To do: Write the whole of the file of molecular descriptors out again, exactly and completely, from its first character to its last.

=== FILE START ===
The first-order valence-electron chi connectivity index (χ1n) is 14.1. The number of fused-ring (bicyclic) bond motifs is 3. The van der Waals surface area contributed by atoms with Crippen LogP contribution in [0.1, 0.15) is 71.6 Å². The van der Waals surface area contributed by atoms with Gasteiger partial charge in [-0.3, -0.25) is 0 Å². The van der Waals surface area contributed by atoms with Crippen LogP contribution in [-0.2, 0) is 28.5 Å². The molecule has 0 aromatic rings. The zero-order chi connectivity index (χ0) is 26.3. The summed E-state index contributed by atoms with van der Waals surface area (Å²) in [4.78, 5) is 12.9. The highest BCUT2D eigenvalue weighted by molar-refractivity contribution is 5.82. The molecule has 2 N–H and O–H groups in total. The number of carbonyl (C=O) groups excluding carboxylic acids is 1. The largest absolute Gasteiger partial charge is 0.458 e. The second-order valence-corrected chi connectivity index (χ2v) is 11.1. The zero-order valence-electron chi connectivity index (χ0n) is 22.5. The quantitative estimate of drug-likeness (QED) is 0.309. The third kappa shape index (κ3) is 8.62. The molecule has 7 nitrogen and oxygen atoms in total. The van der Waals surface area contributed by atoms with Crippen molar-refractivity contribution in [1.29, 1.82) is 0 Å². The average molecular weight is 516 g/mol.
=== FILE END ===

The first-order valence-electron chi connectivity index (χ1n) is 14.1. The number of fused-ring (bicyclic) bond motifs is 3. The van der Waals surface area contributed by atoms with Crippen LogP contribution in [0.1, 0.15) is 71.6 Å². The van der Waals surface area contributed by atoms with Gasteiger partial charge in [-0.3, -0.25) is 0 Å². The van der Waals surface area contributed by atoms with Crippen LogP contribution in [-0.2, 0) is 28.5 Å². The molecule has 0 aromatic rings. The zero-order chi connectivity index (χ0) is 26.3. The summed E-state index contributed by atoms with van der Waals surface area (Å²) in [4.78, 5) is 12.9. The highest BCUT2D eigenvalue weighted by molar-refractivity contribution is 5.82. The molecule has 2 N–H and O–H groups in total. The number of carbonyl (C=O) groups excluding carboxylic acids is 1. The largest absolute Gasteiger partial charge is 0.458 e. The second-order valence-corrected chi connectivity index (χ2v) is 11.1. The zero-order valence-electron chi connectivity index (χ0n) is 22.5. The quantitative estimate of drug-likeness (QED) is 0.309. The third kappa shape index (κ3) is 8.62. The molecule has 7 nitrogen and oxygen atoms in total. The van der Waals surface area contributed by atoms with Crippen molar-refractivity contribution in [1.29, 1.82) is 0 Å². The average molecular weight is 516 g/mol.